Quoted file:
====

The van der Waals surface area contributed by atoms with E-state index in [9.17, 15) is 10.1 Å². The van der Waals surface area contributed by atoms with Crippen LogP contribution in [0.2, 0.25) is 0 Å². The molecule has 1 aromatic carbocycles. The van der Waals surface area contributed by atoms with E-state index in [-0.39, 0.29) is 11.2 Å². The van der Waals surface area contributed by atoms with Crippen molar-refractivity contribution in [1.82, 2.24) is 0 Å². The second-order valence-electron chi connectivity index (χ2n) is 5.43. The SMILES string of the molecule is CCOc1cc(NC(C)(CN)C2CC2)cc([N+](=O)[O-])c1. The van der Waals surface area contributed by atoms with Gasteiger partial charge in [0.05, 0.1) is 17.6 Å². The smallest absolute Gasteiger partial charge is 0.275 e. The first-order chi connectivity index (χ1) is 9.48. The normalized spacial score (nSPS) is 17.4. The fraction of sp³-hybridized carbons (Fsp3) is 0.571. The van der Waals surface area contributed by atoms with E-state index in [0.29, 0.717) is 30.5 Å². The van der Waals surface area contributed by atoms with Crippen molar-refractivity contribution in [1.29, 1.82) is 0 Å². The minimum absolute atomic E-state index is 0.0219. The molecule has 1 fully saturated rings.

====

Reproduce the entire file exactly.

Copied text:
The van der Waals surface area contributed by atoms with E-state index in [9.17, 15) is 10.1 Å². The van der Waals surface area contributed by atoms with Crippen LogP contribution in [0.2, 0.25) is 0 Å². The molecule has 1 aromatic carbocycles. The van der Waals surface area contributed by atoms with E-state index in [-0.39, 0.29) is 11.2 Å². The van der Waals surface area contributed by atoms with Crippen molar-refractivity contribution in [1.82, 2.24) is 0 Å². The second-order valence-electron chi connectivity index (χ2n) is 5.43. The SMILES string of the molecule is CCOc1cc(NC(C)(CN)C2CC2)cc([N+](=O)[O-])c1. The van der Waals surface area contributed by atoms with Gasteiger partial charge in [0.05, 0.1) is 17.6 Å². The smallest absolute Gasteiger partial charge is 0.275 e. The first-order chi connectivity index (χ1) is 9.48. The normalized spacial score (nSPS) is 17.4. The fraction of sp³-hybridized carbons (Fsp3) is 0.571. The van der Waals surface area contributed by atoms with E-state index in [0.29, 0.717) is 30.5 Å². The van der Waals surface area contributed by atoms with Crippen molar-refractivity contribution in [1.29, 1.82) is 0 Å². The minimum absolute atomic E-state index is 0.0219. The molecule has 1 fully saturated rings.